The motivating factor
An entrepreneur has much to learn in order to be successful. Among the educational requirements are: The day-to-day complexities of running a business, creating and/or producing products, delivering services, making money and dealing with the public. The biggest challenge of all, however, is to develop an understanding of his/herself.
Entrepreneurs must come to grips with what they want and what motivates them; this will support their willingness to face adversity – that is bound to arise – and come out as winners over the long term. Successful entrepreneurs will have learned to transform their thinking, allowing them to prevail where others fail along the way.
True entrepreneurs struggle with their business ventures just like anyone else and for a variety of reasons, among the most obvious of which are a lack of capital, lack of understanding about marketing, and personnel issues. However, from my own entrepreneurial experience (32 years in real estate and mortgage financing business), and what I know of others, there are three underlying causes of failure when individuals pursue entrepreneurial ventures.
- They tie the success of their business with their own self worth.
- They neglect to set realistic goals and plans for themselves and their business.
- They are not prepared to pay the price for success.
True entrepreneurs with the right mindset will prevail over a period of time because they will have learned to understand certain fundamental maxims of entrepreneurial success.
Playing the part
Successful entrepreneurs, in contrast to those who fail, have learned to separate their standings in life from their self worth or self-identity. They understand that positive performance or failure in their own venture is not a judgment of them as individuals. People who are inclined to measure their self-worth against their venture performance are inherently adverse to risk and seek to remain in a perceived comfort zone.
Being able to differentiate these two identities allows them to see risk differently, and manage it better, which in turn lays the groundwork for success as an entrepreneur. People who have risked failure, experienced it, and learned from it, have not only learned how to separate their business performance from their self-identity, they’ve also learned the lessons of risking and failing.
These risk takers have a clear understanding that early failure in ventures is a natural part of successful start-ups. They are able to embrace those experiences, learn from them early and move on. This is critical to success as an entrepreneur. They must be willing to face and deal with early failures in order to prevent ultimate failure.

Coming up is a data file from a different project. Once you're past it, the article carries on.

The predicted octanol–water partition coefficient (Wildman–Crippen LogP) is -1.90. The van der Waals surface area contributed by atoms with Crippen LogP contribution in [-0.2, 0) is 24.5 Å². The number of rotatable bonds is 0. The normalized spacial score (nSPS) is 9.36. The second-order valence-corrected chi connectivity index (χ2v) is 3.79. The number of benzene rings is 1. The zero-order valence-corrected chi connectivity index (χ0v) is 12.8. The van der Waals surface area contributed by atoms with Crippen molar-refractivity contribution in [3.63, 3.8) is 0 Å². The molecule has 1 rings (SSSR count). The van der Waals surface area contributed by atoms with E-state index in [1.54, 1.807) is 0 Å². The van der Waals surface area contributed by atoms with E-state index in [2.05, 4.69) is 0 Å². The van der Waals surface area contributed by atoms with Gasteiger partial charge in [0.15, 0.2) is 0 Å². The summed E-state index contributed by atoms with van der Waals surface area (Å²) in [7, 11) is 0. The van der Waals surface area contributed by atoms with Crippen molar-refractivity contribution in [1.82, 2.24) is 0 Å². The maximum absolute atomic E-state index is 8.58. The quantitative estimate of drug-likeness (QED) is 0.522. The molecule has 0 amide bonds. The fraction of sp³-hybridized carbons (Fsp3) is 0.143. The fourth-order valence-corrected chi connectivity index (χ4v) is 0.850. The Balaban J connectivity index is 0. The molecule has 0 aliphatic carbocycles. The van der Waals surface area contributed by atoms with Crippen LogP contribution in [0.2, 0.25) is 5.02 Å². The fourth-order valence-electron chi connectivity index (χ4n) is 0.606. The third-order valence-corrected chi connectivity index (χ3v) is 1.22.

Even though much is said and written about goals and objectives being necessary for success as an entrepreneur, few people learn the mechanics of successful goal and objective setting and planning. It’s not the plan but the planning that is important, and the goal setting process allows them to develop the confidence to take risks and fail.
Successful entrepreneurs are not only goal driven and goal oriented; they have learned to put into place the steps required to plan strategically and put forth reachable goals and realistic objectives. Visualizing goals, writing them down and putting together a detailed plan for achievement provides the confidence and motivation to prevail.
More than just business or operational plans, they have goals and objectives for all the important roles in their life. They have learned early that if they aren’t working their own plan they are probably working on those set forth by someone else. They chart their own course, embrace risk-taking leadership positions, make adjustments as required and prevail over a predetermined period of time.
Paying the price
As with any other aspirant to accomplished fields of endeavor, an entrepreneur understands that in order to be successful s/he must be prepared to pay the price at one time or another. There are really no overnight entrepreneurial successes. In fact, it has been said that overnight success generally takes 15-20 years. One of the early prices that entrepreneurs are quite often forced to face is the “re-making” of themselves in a way that can propel them to grow beyond the comfort of their sphere of influence.
Since most people tend to stay within their own psychological comfort zone, they begin to lose the risk taker mentality. They are comfortable with the type of person who is more like them, while the successful entrepreneur moves on to a different circle of associates who understand the journey.
Boldly breaking out
Breaking out, being your own person and venturing into the unknown risk induced is lonely but bold, and forces the risk taker to face the new set of circumstances. Consequently, there can be a new-found stress in old relationships.
It’s been said before that pioneers get shot in the front and the back, and only through a process of separating the venture performance from self-worth, being open to risks, prevailing through adversity, sticking to set goals and objectives, and adjusting your plans will you be prepared to pay the ongoing price that must be paid if you are to be a successful entrepreneur.
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